This community, located a few miles from Stephens Arbor, got its
name from the occasion when the Union troops burned the cotton
mills here after a skirmish battle during the Civil War
commanded by Grierson. Nancy Catherine Selman was living at
Burnt Mills Community area then, and witnessed the battle. After
the war, the mills were not rebuilt and only tow general stores
remained, Sam Smith Store and the Buchanan Store. Mrs. Lyla
McDonald of Iuka furnished us with a word picture of this battle
written for the Iuka Vidette April 23, 1896 by M. Koogah.
“I was a boy of 15 when the Battle of Burnt Mills was fought. My
father’s family was living in a schoolhouse after the
destructive of the Burnt Mills settlement.
On the morning of the battle, my father sent me out to look
around the ruins of our old home. As I was entering the Jacinto
and Russellville Road at the mouth of the lane between
Robinson’s farm and my fathers, I met the advance guard of the
Federals. One of the blue coats said to me, “Hello Bub, where
are you going?” I told him my business, “Well, Bub, we will not
let you carry any news, so get in front of us.”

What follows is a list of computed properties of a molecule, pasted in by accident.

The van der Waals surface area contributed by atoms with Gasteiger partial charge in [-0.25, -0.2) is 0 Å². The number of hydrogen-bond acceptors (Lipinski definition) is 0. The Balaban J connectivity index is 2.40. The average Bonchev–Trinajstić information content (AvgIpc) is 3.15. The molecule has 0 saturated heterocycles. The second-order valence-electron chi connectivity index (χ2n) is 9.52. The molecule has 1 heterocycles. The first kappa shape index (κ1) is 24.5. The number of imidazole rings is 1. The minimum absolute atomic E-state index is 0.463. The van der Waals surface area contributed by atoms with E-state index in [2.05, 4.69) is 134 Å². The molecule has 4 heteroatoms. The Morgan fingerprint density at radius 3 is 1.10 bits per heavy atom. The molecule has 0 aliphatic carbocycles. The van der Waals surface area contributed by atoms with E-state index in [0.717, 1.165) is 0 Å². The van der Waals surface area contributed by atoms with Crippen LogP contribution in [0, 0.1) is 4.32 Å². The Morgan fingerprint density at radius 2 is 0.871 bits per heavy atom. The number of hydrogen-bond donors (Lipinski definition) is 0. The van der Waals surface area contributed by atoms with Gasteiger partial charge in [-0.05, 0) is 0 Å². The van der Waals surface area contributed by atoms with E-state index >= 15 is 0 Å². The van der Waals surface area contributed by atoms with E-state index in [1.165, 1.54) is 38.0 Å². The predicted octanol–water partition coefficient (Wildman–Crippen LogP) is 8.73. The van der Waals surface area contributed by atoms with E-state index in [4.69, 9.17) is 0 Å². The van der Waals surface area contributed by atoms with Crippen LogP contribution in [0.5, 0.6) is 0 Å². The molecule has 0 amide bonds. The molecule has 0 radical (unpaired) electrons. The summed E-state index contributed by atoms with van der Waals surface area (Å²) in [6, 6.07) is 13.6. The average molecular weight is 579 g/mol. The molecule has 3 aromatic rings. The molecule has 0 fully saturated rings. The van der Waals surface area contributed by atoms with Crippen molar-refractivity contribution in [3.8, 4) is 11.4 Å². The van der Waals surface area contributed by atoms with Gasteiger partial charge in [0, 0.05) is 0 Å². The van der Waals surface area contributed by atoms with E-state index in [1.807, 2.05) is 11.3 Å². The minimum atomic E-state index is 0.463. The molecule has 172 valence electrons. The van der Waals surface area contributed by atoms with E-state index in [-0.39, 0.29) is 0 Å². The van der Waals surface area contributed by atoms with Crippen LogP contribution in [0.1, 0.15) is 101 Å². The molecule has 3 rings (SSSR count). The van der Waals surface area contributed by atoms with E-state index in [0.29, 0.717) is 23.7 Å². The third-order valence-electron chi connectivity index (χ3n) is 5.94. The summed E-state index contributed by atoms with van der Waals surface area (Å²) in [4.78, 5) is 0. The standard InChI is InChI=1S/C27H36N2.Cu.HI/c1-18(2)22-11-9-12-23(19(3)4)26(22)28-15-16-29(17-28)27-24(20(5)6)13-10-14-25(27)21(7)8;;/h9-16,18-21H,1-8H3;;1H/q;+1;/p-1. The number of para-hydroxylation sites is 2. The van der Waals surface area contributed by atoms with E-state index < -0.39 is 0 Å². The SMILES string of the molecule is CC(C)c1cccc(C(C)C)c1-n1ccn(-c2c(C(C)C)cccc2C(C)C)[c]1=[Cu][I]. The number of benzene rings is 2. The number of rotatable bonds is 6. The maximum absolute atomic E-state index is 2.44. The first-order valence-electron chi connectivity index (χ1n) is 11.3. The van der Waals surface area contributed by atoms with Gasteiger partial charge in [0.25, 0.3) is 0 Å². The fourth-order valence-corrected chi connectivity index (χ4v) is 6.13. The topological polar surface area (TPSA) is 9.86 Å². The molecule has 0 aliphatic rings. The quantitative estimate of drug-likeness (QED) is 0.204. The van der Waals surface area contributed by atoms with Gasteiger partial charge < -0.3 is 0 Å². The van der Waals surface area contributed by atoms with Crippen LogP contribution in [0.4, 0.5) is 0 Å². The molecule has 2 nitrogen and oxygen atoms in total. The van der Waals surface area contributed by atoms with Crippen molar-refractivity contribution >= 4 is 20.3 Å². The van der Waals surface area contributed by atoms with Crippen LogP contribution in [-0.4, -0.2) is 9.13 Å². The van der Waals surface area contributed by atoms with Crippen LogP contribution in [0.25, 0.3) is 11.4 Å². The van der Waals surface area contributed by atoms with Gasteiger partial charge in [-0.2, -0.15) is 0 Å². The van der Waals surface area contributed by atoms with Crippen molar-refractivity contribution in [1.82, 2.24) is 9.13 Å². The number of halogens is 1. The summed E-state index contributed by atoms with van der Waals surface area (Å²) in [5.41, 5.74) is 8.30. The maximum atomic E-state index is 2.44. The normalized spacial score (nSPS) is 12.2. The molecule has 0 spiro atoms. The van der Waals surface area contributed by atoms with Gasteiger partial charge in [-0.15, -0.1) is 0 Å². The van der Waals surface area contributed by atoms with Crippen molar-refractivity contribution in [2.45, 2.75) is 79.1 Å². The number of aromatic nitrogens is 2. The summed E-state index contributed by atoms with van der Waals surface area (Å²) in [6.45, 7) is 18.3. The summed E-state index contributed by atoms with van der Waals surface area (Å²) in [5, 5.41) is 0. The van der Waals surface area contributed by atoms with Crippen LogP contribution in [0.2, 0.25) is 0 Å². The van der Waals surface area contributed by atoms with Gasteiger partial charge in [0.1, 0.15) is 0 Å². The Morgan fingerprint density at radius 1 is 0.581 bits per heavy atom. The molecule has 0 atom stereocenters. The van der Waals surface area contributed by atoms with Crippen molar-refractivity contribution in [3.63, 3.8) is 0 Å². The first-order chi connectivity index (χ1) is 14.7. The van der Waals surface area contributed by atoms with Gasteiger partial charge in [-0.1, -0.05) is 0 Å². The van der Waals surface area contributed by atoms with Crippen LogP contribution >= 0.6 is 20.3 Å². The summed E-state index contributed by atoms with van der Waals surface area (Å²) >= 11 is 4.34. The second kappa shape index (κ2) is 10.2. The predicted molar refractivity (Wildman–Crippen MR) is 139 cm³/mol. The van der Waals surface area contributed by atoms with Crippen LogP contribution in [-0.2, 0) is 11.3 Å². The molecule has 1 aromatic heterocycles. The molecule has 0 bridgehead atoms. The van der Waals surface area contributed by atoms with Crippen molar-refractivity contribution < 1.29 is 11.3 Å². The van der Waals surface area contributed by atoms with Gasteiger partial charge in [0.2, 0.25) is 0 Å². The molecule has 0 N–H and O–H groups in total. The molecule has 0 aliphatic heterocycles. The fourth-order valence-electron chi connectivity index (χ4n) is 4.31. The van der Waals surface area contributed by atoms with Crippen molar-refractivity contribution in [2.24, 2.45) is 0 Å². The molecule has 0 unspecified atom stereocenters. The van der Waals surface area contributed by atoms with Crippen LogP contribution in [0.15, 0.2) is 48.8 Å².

So they marched me towards Burnt Mills. We hadn’t gone for when
we met the Confederated. There were several shots fired and the
Confederates retreated to Burnt Mills.
The Federals carried me on until we passed Panther’s Creek, and
by this time, there was quite a company past me. The Yanks who
had me in charges said, “Well, Bub, you can take care of
yourself.” I took refuge under the bank creek until the army had
passed, then I made haste for the schoolhouse. The Yanks got the
better of the battle by having all the advantages of position
The Yanks left orders for the citizens to bury the dead and care
for the wounded. Myself and few others and two old men found and
buried the one man that was dilled. He was a Confederate. We
found the two wounded Confederates whom we took to Mrs. Reeds.
One of them died.”
Submitted by Joe Stephens.